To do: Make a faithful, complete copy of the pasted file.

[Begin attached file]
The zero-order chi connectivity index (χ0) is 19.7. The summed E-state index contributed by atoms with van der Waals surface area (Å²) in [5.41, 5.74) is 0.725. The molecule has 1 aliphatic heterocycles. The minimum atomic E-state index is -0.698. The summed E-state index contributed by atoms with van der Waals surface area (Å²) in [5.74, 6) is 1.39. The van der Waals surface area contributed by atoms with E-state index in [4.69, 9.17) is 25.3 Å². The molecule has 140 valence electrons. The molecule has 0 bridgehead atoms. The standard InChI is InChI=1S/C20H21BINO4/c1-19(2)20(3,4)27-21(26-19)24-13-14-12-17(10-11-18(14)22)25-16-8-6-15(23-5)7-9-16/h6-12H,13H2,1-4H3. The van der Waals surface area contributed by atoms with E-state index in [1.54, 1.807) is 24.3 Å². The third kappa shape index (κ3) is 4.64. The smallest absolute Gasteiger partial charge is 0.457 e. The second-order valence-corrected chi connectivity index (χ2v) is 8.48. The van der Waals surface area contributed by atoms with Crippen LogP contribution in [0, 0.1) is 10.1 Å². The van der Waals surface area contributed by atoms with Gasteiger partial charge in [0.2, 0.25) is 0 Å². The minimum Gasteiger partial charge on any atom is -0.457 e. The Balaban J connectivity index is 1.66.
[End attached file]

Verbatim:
The zero-order chi connectivity index (χ0) is 19.7. The summed E-state index contributed by atoms with van der Waals surface area (Å²) in [5.41, 5.74) is 0.725. The molecule has 1 aliphatic heterocycles. The minimum atomic E-state index is -0.698. The summed E-state index contributed by atoms with van der Waals surface area (Å²) in [5.74, 6) is 1.39. The van der Waals surface area contributed by atoms with E-state index in [4.69, 9.17) is 25.3 Å². The molecule has 140 valence electrons. The molecule has 0 bridgehead atoms. The standard InChI is InChI=1S/C20H21BINO4/c1-19(2)20(3,4)27-21(26-19)24-13-14-12-17(10-11-18(14)22)25-16-8-6-15(23-5)7-9-16/h6-12H,13H2,1-4H3. The van der Waals surface area contributed by atoms with E-state index in [1.54, 1.807) is 24.3 Å². The third kappa shape index (κ3) is 4.64. The smallest absolute Gasteiger partial charge is 0.457 e. The second-order valence-corrected chi connectivity index (χ2v) is 8.48. The van der Waals surface area contributed by atoms with Crippen LogP contribution in [0, 0.1) is 10.1 Å². The van der Waals surface area contributed by atoms with Gasteiger partial charge in [0.2, 0.25) is 0 Å². The minimum Gasteiger partial charge on any atom is -0.457 e. The Balaban J connectivity index is 1.66.